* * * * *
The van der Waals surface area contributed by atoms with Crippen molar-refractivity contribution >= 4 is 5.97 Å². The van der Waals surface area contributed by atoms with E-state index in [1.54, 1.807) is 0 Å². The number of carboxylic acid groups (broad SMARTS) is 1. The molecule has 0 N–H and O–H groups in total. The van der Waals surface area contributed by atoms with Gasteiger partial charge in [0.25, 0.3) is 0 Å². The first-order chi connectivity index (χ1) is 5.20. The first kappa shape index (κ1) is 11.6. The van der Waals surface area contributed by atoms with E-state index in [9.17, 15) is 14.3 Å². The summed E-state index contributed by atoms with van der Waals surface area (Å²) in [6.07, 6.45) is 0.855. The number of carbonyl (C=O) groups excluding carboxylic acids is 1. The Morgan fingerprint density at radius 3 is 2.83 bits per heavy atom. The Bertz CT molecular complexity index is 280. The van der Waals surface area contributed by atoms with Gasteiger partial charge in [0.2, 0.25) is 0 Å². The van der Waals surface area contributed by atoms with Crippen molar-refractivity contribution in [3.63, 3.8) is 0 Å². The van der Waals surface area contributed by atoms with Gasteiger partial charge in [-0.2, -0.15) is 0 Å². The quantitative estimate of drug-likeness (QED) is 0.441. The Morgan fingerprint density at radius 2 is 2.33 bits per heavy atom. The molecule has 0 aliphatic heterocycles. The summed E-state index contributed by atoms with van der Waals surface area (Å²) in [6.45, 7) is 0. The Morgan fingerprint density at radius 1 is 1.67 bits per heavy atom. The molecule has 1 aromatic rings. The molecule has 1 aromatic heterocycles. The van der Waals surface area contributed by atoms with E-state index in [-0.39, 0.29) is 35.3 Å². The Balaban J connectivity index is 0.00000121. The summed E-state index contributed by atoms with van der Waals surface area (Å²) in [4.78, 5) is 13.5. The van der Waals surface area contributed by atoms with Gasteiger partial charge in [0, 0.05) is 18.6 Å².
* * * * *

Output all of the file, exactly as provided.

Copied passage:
The van der Waals surface area contributed by atoms with Crippen molar-refractivity contribution >= 4 is 5.97 Å². The van der Waals surface area contributed by atoms with E-state index in [1.54, 1.807) is 0 Å². The number of carboxylic acid groups (broad SMARTS) is 1. The molecule has 0 N–H and O–H groups in total. The van der Waals surface area contributed by atoms with Gasteiger partial charge in [0.25, 0.3) is 0 Å². The first-order chi connectivity index (χ1) is 5.20. The first kappa shape index (κ1) is 11.6. The van der Waals surface area contributed by atoms with E-state index in [9.17, 15) is 14.3 Å². The summed E-state index contributed by atoms with van der Waals surface area (Å²) in [6.07, 6.45) is 0.855. The number of carbonyl (C=O) groups excluding carboxylic acids is 1. The Morgan fingerprint density at radius 3 is 2.83 bits per heavy atom. The Bertz CT molecular complexity index is 280. The van der Waals surface area contributed by atoms with Gasteiger partial charge in [0.2, 0.25) is 0 Å². The van der Waals surface area contributed by atoms with Crippen molar-refractivity contribution in [3.63, 3.8) is 0 Å². The van der Waals surface area contributed by atoms with Gasteiger partial charge in [-0.2, -0.15) is 0 Å². The quantitative estimate of drug-likeness (QED) is 0.441. The Morgan fingerprint density at radius 2 is 2.33 bits per heavy atom. The molecule has 0 aliphatic heterocycles. The summed E-state index contributed by atoms with van der Waals surface area (Å²) in [6.45, 7) is 0. The Morgan fingerprint density at radius 1 is 1.67 bits per heavy atom. The molecule has 1 aromatic rings. The molecule has 1 aromatic heterocycles. The van der Waals surface area contributed by atoms with E-state index in [-0.39, 0.29) is 35.3 Å². The Balaban J connectivity index is 0.00000121. The summed E-state index contributed by atoms with van der Waals surface area (Å²) in [4.78, 5) is 13.5. The van der Waals surface area contributed by atoms with Gasteiger partial charge in [0, 0.05) is 18.6 Å².